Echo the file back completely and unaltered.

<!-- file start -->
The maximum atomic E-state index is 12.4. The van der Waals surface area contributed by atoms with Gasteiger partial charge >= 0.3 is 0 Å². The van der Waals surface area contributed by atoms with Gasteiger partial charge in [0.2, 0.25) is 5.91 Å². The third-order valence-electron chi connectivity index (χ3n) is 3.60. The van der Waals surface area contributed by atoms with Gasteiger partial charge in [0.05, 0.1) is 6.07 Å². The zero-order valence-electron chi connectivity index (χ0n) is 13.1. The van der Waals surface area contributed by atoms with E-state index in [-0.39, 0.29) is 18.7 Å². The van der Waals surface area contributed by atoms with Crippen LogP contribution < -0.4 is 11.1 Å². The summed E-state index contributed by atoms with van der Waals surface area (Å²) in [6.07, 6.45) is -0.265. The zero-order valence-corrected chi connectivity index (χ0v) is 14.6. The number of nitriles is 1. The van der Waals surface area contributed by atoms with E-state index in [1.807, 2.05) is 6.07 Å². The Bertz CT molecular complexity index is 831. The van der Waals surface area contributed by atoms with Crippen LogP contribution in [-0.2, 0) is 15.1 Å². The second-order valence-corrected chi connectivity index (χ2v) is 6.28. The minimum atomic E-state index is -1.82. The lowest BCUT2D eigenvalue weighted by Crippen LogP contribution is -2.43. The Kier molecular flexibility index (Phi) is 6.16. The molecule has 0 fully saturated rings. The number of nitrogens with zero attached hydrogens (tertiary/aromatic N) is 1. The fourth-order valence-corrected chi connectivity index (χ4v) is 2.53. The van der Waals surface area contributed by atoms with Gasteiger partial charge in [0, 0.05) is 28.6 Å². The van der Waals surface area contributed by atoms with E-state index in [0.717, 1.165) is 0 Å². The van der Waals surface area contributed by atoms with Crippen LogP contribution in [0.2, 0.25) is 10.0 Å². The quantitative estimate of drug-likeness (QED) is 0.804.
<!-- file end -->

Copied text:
The maximum atomic E-state index is 12.4. The van der Waals surface area contributed by atoms with Gasteiger partial charge >= 0.3 is 0 Å². The van der Waals surface area contributed by atoms with Gasteiger partial charge in [0.2, 0.25) is 5.91 Å². The third-order valence-electron chi connectivity index (χ3n) is 3.60. The van der Waals surface area contributed by atoms with Gasteiger partial charge in [0.05, 0.1) is 6.07 Å². The zero-order valence-electron chi connectivity index (χ0n) is 13.1. The van der Waals surface area contributed by atoms with E-state index in [-0.39, 0.29) is 18.7 Å². The van der Waals surface area contributed by atoms with Crippen LogP contribution < -0.4 is 11.1 Å². The summed E-state index contributed by atoms with van der Waals surface area (Å²) in [6.07, 6.45) is -0.265. The zero-order valence-corrected chi connectivity index (χ0v) is 14.6. The number of nitriles is 1. The van der Waals surface area contributed by atoms with E-state index in [1.807, 2.05) is 6.07 Å². The Bertz CT molecular complexity index is 831. The van der Waals surface area contributed by atoms with Crippen LogP contribution in [-0.2, 0) is 15.1 Å². The second-order valence-corrected chi connectivity index (χ2v) is 6.28. The minimum atomic E-state index is -1.82. The lowest BCUT2D eigenvalue weighted by Crippen LogP contribution is -2.43. The Kier molecular flexibility index (Phi) is 6.16. The molecule has 0 fully saturated rings. The number of nitrogens with zero attached hydrogens (tertiary/aromatic N) is 1. The fourth-order valence-corrected chi connectivity index (χ4v) is 2.53. The van der Waals surface area contributed by atoms with Gasteiger partial charge in [0, 0.05) is 28.6 Å². The van der Waals surface area contributed by atoms with E-state index in [0.717, 1.165) is 0 Å². The van der Waals surface area contributed by atoms with Crippen LogP contribution in [0.2, 0.25) is 10.0 Å². The quantitative estimate of drug-likeness (QED) is 0.804.